Construing together the sentences in the paragraph from the Key to Theosophy, we find that she says, in effect, in the later sentences on the same page, that all suffering is the direct fruit and consequence of some sin committed in a previous existence, but that as the personality in the life when the suffering comes has no recollection of the cause which brought it about, the punishment is felt by that personality to be undeserved, and another cause is thus set up which has its action in the post mortem condition. The difficulty raised by the objection put is that the whole matter has been made objective, and Karma has been looked upon as a material or objective law, and the post mortem state placed in the same category. The true Ego neither suffers nor enjoys, and is not bound at any time by Karma; but as Devachan is a subjective condition in which the Ego therein creates for itself out of its own thoughts the surroundings fit for it, so we may say, without at all interfering with our conceptions of Karma, that after death this Ego receives the reward for the sufferings which it thought were unmerited in the life just quitted. The word “unmerited” as written in The Key is not to be construed as being used by any Karmic power, but as the conception formed by the Ego during life of the propriety or impropriety of whatever suffering may have been then endured.
For, as we have seen in other studies, Devachan–the post mortem state under consideration–is a condition wherein no objective experiences are undergone by the Ego, but in which the thoughts of a certain sort had during life act in producing about it, or rather within its sphere, the blissful subjective experiences necessary for the resting of the soul. Hence if when in the mortal frame it considered itself unjustly treated by fate or nature, it set up then and there the causes for bringing about a so-called reward for the suffering which to it seemed unmerited, just so soon as it would be released from the body and the causes be able to act in the only place or state which will permit their action.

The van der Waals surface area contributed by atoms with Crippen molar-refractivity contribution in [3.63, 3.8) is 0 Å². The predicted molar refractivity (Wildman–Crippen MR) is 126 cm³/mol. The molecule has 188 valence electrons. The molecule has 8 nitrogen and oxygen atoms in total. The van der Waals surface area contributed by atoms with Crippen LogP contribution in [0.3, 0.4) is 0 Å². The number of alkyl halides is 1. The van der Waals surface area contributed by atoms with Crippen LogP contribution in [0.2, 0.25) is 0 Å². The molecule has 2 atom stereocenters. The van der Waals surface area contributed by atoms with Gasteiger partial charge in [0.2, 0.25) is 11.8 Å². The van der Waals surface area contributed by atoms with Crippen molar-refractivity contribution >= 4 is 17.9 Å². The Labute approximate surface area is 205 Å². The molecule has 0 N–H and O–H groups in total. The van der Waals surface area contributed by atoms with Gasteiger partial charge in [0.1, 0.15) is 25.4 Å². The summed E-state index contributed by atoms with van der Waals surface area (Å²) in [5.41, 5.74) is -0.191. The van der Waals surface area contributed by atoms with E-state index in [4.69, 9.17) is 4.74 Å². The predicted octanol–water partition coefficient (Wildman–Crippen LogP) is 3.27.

This blissful state, as intimated in the quotation made from the Theosophist, is Karmic reward in the plane of Devachan. The “Karmic punishment” referred to in the Key is not the opposite of this, but is the opposite of Karmic reward acting on the plane of objective earth life. For the opposite of devachanic reward or bliss must be on a similar plane, such as the “hell” spoken of by the Buddhist priest, or Avitchi. If these distinctions are clearly borne in mind, there cannot be much difficulty with any of these questions.
To me Karma is not only judge, it is also friend and deliverer. It is essentially just. The conditions are laid down. If I comply, the result inevitably follows. It is my friend because it will, just as inevitably as life and death, give me a rest in devachan where the tired soul which needs recuperation as well as the body will find what is best for it. And a mere phrase like “unmerited suffering” invented by me in my ignorance here upon earth will be one of the factors used by this very Karma to bring about my peace and joy, albeit that still again inexorable Karma awaits me at the threshold of Devachan to mete out in my next appearance upon this terrestrial stage my just deserts. And thus on and ever on and upward we shall be led from life to life and stage to stage, until at last the conviction has become an inherent portion of our being that Karma is not only just but merciful.
1. Vol. 1, Theosophist, p. 199.